• Some promising research has found that mycoprotein can help keep your cholesterol levels under control to reduce your risk of heart disease.
  • A study from the University of London showed that mycoprotein was able to reduce total cholesterol levels by 13 percent, reduce bad LDL cholesterol by 9 percent and increase good HDL cholesterol by 12 percent.

5. Regulates Blood Sugar:

  • High blood sugar levels can have some quite serious side effects.
  • If left unchecked, maintaining high blood sugar levels in the long term can lead to an increased risk of skin conditions, nerve damage and kidney problems.
  • Mycoprotein is high in fiber, which can slow the absorption of sugar in the bloodstream and keep blood sugar under control.
  • A study published in the American Journal of Clinical Nutrition looked at the effects of mycoprotein on blood sugar and found that consuming a shake that contained it was actually able to reduce blood sugar by up to 36 percent compared to a group. of control.

Dangers and Side Effects of Mycoproteins:

  • Although it has been associated with a number of potential health benefits, there are some serious side effects of mycoprotein that must also be taken into account.
  • In fact, organizations have been pushing for stricter regulations from the U.S. Food and Drug Administration to help warn consumers of the potential risks of consuming mycoproteins since at least 2002.
  • Multiple people have suffered serious reactions as a result of an allergy to mycoproteins, which can cause symptoms such as nausea, vomiting, diarrhea and hives.
  • According to the Center for Science in the Public Interest, at least 2,000 reports have been collected from consumers who suffered allergic reactions, and even two deaths have been linked to the consumption of products containing mycoproteins.
  • Actually, allergies to mycoproteins could be quite common; An unpublished study even found that ten percent of participants experienced symptoms such as nausea, vomiting or stomach ache as a result of eating products with mycoproteins, compared with just five percent in the control group.
  • The problem with mycoprotein against soy, shellfish, peanuts and wheat is that mycoprotein is not a well-known allergen, which means that many people probably don’t even realize they can be allergic until it’s too much. late.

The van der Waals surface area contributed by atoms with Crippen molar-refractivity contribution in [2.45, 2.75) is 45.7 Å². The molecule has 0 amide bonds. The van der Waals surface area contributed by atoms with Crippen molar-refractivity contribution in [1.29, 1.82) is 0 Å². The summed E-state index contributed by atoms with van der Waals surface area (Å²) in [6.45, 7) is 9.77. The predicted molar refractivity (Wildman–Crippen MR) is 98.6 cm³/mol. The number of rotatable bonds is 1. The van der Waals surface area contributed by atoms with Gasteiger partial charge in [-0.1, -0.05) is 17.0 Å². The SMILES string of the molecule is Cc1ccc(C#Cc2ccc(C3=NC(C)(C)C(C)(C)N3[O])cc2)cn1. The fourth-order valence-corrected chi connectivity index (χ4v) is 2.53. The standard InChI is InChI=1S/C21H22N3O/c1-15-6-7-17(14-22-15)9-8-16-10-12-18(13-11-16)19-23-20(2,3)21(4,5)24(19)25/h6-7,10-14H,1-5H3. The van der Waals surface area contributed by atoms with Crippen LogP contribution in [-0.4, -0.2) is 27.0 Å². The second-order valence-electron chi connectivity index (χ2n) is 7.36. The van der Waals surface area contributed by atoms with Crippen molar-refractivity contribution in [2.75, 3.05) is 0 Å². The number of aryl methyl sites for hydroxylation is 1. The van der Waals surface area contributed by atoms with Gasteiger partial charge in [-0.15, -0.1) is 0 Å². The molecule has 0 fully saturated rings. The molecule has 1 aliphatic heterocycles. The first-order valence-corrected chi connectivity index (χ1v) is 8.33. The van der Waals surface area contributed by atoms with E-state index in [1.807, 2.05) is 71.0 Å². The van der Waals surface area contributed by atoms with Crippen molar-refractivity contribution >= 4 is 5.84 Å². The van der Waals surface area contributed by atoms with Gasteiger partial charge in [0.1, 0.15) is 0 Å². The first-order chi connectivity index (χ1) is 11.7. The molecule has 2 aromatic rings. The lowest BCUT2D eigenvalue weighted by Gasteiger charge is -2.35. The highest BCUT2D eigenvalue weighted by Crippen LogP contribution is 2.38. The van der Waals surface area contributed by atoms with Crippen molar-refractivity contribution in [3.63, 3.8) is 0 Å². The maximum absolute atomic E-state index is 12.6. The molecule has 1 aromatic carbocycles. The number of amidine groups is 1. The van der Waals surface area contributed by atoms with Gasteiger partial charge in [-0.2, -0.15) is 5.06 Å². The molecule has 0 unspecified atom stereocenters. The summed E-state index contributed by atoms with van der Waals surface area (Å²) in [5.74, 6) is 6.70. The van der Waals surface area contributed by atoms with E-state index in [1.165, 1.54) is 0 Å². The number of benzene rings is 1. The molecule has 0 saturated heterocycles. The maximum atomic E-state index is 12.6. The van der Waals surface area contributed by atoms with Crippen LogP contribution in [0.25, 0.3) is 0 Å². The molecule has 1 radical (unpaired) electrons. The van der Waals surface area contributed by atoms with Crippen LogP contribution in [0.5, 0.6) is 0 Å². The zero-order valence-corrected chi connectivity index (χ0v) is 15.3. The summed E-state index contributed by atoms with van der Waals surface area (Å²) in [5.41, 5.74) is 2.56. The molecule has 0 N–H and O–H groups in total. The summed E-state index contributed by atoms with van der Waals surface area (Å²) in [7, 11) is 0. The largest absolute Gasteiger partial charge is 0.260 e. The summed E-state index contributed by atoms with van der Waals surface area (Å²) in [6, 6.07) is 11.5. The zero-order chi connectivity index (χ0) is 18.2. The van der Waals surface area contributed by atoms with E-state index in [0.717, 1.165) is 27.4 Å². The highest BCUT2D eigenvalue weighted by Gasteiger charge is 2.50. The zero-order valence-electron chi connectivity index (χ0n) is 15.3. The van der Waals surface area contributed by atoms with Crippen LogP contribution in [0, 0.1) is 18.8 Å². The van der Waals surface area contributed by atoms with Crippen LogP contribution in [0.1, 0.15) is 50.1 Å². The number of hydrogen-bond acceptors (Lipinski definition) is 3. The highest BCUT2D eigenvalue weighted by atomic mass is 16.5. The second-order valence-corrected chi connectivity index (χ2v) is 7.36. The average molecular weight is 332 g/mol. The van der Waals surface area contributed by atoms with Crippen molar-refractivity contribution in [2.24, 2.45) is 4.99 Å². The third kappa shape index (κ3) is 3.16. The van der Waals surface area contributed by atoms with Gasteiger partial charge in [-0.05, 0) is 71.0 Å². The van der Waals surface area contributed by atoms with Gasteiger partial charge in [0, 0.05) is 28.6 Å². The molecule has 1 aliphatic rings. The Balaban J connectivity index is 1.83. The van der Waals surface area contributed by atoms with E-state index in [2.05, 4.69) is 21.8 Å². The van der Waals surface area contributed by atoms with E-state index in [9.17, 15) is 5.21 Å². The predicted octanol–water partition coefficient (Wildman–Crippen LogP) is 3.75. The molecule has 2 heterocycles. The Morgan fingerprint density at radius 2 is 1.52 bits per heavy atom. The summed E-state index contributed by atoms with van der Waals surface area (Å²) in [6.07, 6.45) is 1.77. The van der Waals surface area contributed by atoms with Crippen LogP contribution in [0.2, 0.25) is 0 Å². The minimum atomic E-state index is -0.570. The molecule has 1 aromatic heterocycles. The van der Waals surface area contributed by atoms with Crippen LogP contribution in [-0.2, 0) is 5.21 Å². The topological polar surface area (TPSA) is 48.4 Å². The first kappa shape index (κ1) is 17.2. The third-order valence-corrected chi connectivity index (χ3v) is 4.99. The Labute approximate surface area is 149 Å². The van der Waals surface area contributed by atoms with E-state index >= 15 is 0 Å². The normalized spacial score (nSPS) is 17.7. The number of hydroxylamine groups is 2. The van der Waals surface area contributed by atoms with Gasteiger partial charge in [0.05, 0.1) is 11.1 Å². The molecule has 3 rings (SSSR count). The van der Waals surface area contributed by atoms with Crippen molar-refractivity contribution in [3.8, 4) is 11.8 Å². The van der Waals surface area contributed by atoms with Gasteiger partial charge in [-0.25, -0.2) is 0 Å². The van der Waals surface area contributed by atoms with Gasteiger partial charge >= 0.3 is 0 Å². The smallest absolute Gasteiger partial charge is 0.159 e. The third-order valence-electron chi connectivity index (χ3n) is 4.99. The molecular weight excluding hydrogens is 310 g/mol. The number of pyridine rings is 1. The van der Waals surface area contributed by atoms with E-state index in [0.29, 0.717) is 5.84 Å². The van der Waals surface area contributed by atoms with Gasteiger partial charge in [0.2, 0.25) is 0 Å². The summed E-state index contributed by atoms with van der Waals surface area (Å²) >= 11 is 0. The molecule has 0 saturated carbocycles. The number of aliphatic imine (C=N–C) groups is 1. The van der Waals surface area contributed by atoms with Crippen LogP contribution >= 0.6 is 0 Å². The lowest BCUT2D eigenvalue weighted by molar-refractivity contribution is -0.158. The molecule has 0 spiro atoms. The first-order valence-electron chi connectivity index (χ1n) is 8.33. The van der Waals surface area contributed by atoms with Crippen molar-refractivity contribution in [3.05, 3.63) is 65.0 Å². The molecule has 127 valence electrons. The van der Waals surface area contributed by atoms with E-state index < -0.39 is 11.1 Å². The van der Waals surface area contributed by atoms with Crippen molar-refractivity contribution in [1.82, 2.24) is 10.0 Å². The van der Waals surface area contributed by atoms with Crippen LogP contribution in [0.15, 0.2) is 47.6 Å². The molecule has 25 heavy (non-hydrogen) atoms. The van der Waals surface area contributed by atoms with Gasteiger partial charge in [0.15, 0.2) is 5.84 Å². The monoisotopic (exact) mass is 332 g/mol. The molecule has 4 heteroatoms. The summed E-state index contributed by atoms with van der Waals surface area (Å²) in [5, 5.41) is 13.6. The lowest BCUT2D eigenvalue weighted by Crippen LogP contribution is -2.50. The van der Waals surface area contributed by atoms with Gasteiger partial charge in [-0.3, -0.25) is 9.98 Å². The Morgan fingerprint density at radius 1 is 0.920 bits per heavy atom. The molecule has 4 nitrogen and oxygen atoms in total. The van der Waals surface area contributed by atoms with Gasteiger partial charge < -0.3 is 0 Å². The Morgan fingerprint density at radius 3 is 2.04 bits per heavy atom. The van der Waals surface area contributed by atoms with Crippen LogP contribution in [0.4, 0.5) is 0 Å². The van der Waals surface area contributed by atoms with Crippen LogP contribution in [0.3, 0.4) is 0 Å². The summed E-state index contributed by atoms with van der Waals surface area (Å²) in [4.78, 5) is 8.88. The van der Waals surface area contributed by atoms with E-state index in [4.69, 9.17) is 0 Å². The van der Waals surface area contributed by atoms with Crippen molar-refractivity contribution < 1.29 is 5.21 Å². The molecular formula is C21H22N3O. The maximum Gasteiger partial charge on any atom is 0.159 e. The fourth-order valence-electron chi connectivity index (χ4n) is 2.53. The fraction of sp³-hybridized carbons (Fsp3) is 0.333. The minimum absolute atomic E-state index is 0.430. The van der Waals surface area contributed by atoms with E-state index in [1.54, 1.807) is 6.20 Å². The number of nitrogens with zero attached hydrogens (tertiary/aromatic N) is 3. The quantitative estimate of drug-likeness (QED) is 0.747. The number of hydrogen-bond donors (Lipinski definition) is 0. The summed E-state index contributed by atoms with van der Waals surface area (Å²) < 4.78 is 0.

• Most also do not know what mycoprotein is, and unfortunately, food manufacturers have not always been frank in offering an explanation on the label of their products.
  • After all, mushrooms are quite down the list when it comes to appetizing ingredients.
  • Many consumers also mistakenly believe that mycoprotein can be derived from other nutritious varieties of fungi, such as lion’s hair fungus, cordyceps or reishi mushroom.
  • However, as of 2017, Quorn, the leading manufacturer of mycoprotein products, agreed to make the ingredients of its products clearer by stating directly on the label: “Mycoprotein is a mold (member of the fungus family). There have been rare cases of allergic reactions to products containing mycoproteins ».
  • This occurs as a result of a class action settlement that was filed on behalf of any person who had suffered such allergic reactions to products containing mycoproteins.

Foods with Mycoproteins:

  • Mycoprotein is most commonly found in Quorn products, a brand of meat substitutes that includes a variety of products ranging from Quorn chicken nuggets to hamburgers and sausages.
  • Keep in mind that mycoprotein is different from other types of fungi, such as psilocybin mushrooms, turkey tail mushrooms and chaga mushrooms.
  • These fungi are a type of fungus, but the mycoprotein is made from a microscopic fungus that has been paired with a mixture of other ingredients.
  • In addition, although they belong to the same family of fungi, Fusarium venenatum looks very different from the common fungi that most of us know.

Mycoprotein vs. Meat:

  • So how does mycoprotein compare in popular meat substitutes with meat?
  • In terms of taste, the two are quite comparable. Foods with mycoproteins are specifically designed to mimic the taste and texture of real meat, and get closer than some other meat substitutes, such as tempeh or seitan.
  • From the nutritional point of view, both are considered complete proteins, but mycoprotein products actually have less protein than meat.
  • A 100 gram serving of chicken, for example, contains approximately 31 grams of protein, while a 100 gram serving of a meatless chicken product made with mycoprotein contains less than half, with only 13.8 grams of protein.